Which areas in hotel rooms can be infection risks?

Dr. Mehmet Oz, MD
Cardiology (Cardiovascular Disease)

There are several areas you should be wary of when checking in to a hotel room: 

The bedspread. You may be tempted to flop down first thing but don't do it until you remove the bedspread, which is rarely, if ever, cleaned. Fold it up and stash it well away from your belongings. Then check the sheets. Look for hairs, any other evidence they were used, and traces of bed bugs. If the sheets aren't clean, ask for a new room (if the sheets are dirty the rest of the room probably is). If you find evidence of bed bugs, get a refund on your reservation and find a new hotel. If one room has bed bugs, others will too.

The phone and remote control. Two of the most handled places in hotel rooms are almost never cleaned and harbor all manner of bacteria and viruses. Experts recommend using a ziplock bag as a makeshift glove when handling the remote or using a chlorine antibacterial wipe and wiping down every button, crack, and crevice, spending extra time on the power button, which is touched the most.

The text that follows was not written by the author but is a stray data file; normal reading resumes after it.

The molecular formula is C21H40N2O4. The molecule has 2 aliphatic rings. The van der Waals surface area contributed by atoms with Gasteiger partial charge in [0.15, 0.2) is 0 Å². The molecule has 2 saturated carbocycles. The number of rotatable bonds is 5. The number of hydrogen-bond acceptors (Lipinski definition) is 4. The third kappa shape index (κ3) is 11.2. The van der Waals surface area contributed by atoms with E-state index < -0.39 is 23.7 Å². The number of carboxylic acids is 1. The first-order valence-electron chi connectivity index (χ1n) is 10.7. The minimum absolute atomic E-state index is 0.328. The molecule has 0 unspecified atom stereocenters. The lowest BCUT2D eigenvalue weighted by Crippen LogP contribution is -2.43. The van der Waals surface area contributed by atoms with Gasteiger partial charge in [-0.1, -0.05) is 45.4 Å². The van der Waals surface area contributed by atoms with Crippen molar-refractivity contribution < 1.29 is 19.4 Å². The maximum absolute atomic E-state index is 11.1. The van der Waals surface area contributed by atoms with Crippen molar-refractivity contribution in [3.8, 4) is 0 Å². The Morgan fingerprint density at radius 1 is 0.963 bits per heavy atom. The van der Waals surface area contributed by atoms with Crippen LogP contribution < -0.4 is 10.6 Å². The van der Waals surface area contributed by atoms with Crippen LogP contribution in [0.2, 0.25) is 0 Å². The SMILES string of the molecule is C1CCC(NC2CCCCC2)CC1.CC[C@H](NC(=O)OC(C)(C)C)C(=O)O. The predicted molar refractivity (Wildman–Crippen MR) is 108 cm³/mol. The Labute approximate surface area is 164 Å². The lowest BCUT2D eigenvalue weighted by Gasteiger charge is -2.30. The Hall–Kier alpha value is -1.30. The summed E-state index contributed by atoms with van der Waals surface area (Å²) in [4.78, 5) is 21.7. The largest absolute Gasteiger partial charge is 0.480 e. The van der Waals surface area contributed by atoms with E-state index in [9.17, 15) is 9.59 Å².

The bathroom. The worst offender is probably one you won't suspect. Those cute courtesy glasses by the sink almost never get a proper dishwashing and are more likely wiped down with a towel from the room, leaving them loaded with bacteria. Skip them unless you're supplied with plastic glasses sealed in plastic. Experts recommend traveling with your own collapsible cup. 

The carpet. A quick vacuum does nothing but pick up dust and move bugs and fungus around. So, bring slippers or flip-flops to protect your feet. 
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Important: This content reflects information from various individuals and organizations and may offer alternative or opposing points of view. It should not be used for medical advice, diagnosis or treatment. As always, you should consult with your healthcare provider about your specific health needs.